It's almost hard to remember how dominant an issue the death penalty was a generation ago.
Crime and drugs were the top issues for voters in 1994. Not coincidentally, support for the death penalty peaked that year, at 80 percent, according to Gallup polling.
Opposition to the death penalty once cost prominent politicians their jobs, from New York Democratic Gov. Mario Cuomo to California Supreme Court Chief Justice Rose Bird.
The safest stance was clear: support for capital punishment.
But all that has changed. Contemporary politicians appear to have paid very little price, if any, for supporting recent moratoriums on capital punishment, or for voting to abolish it altogether.
"It just hasn't been a salient issue here, despite the governor declaring a moratorium on the death penalty," says Travis Ridout, a professor of government and public policy at Washington State University, referring to Democratic Gov. Jay Inslee's announcement earlier this year.
Once A Major Issue
The death penalty was a centerpiece of the 1988 presidential campaign. Democratic nominee Michael Dukakis was widely criticized that fall for not reacting emotionally when a debate moderator asked him if he would favor execution if his wife were raped and murdered.
Four years later, Democratic front-runner and eventual winner Bill Clinton burnished his credibility on the crime issue by returning from the campaign trail to Arkansas and presiding as governor over the execution of Ricky Ray Rector, a cop killer who was brain damaged.
But crime has declined steadily and dramatically since the 1990s, when the death penalty peaked both in popularity and in practice. A majority of Americans still favor the death penalty, but its support reached a 40-year low in a Gallup poll conducted last fall.
As violent crime and murder rates have dropped over the past couple of decades, so has political support for capital punishment.
California voters in 2012 rejected a ballot measure that would have ended the death penalty in that state. It lost by only a 4-percentage-point margin, however — a big change from the 71 percent to 29 percent result when a similar vote took place back in 1978.
"We are at a point today where the number of people in strong support of the death penalty has declined," says Elizabeth Theiss Smith, a death penalty expert at the University of South Dakota.
Problems With The Death Penalty
Meanwhile, the death penalty itself has come to seem more problematic. DNA evidence and other methods have helped exonerate 144 individuals who had been sentenced to death row, according to the Death Penalty Information Center.
A study released Monday by a team of legal scholars and statisticians found that more than 4 percent of all those condemned to death over the past 40 years had likely been wrongfully convicted.
The Supreme Court, with a series of recent decisions, has pretty much limited the death penalty to cases involving murders committed by mentally sound adults. Although many people would like to see the most heinous criminals "get what they deserve," says Smith, statistics show that death sentences have more to do with race, class and the quality of the defense attorneys involved than with the crime itself.
Where a life sentence might once have meant a criminal would spend only 15 years behind bars, jurors now know that life without the possibility of parole is a sentence that will stick. They've increasingly embraced it as an option.
Issues Of Cost
As the death penalty has declined in use, some politicians are less convinced of its value as a deterrent. Instead, as states seek to trim their corrections costs, the sheer amount of money spent on death penalty cases has become a concern.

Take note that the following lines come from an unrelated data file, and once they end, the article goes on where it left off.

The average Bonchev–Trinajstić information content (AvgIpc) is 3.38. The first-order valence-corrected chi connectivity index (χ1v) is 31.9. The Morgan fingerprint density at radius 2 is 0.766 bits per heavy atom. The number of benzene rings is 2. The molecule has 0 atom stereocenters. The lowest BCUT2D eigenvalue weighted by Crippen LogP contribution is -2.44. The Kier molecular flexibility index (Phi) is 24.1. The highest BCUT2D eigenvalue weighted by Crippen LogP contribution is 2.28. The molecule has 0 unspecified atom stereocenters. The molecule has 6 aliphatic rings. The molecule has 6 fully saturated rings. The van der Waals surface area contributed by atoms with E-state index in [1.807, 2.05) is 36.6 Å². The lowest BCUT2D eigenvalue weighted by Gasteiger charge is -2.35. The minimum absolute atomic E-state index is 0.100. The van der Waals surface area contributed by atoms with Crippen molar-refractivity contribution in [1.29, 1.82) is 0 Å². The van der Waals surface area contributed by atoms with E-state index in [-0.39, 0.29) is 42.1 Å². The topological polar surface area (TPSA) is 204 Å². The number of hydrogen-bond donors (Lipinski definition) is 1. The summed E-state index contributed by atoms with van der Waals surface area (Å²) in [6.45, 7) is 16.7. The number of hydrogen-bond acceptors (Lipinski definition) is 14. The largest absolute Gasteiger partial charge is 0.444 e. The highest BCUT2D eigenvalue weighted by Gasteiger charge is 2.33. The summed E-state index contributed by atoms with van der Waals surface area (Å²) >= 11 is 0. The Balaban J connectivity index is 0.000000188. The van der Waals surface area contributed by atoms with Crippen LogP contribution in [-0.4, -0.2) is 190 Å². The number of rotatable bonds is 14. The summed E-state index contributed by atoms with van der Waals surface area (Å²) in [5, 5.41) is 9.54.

"We have a responsibility to stop doing the things that are wasteful and ineffective," Democratic Gov. Martin O'Malley said last year as he signed a bill abolishing the practice in Maryland.
Concerns about this week's botched execution in Oklahoma will fit with the pragmatic line of argument politicians are now using to oppose the death penalty, says Frank Baumgartner, co-author of The Decline of the Death Penalty and the Discovery of Innocence.
"There is a new way a politician can move away from it," he says. "No matter how angry you might be about the horrific crime that occurred, we can't trust the government to handle it appropriately."
An Emerging Democratic Issue
Maryland was the sixth state to abolish the death penalty in as many years. Inslee's moratorium in February followed a similar move taken in 2011 by Oregon Gov. John Kitzhaber and a de facto moratorium imposed last year by Colorado Gov. John Hickenlooper.
All these politicians are Democrats. The states that are getting rid of the death penalty are blue, while the practice continues most regularly in Republican-dominated states such as Texas, Florida, Ohio and Missouri.
It's no wonder. Opinions about the death penalty, as with so many issues, are split along partisan lines. According to Gallup, 80 percent of Republicans support capital punishment, compared with 47 percent of Democrats.
Some Republican politicians have sought to make the death penalty an issue when running against abolitionist Democrats. It's not a strategy that meets with great success anymore.
"The people who primarily support the death penalty are Republicans — men, whites and the wealthy," says Matt Manweller, a political scientist and GOP state legislator in Washington. "Those are not groups that vote for Jay Inslee anyway."
Those political dynamics could change, if the murder rate spikes upward and crime becomes more of a concern. Political support for the death penalty has undergone a long decline, but such trends can often reverse themselves.
"There is still substantial support for the death penalty," says Smith, the South Dakota professor. "Nobody loses an election by being tough on crime."
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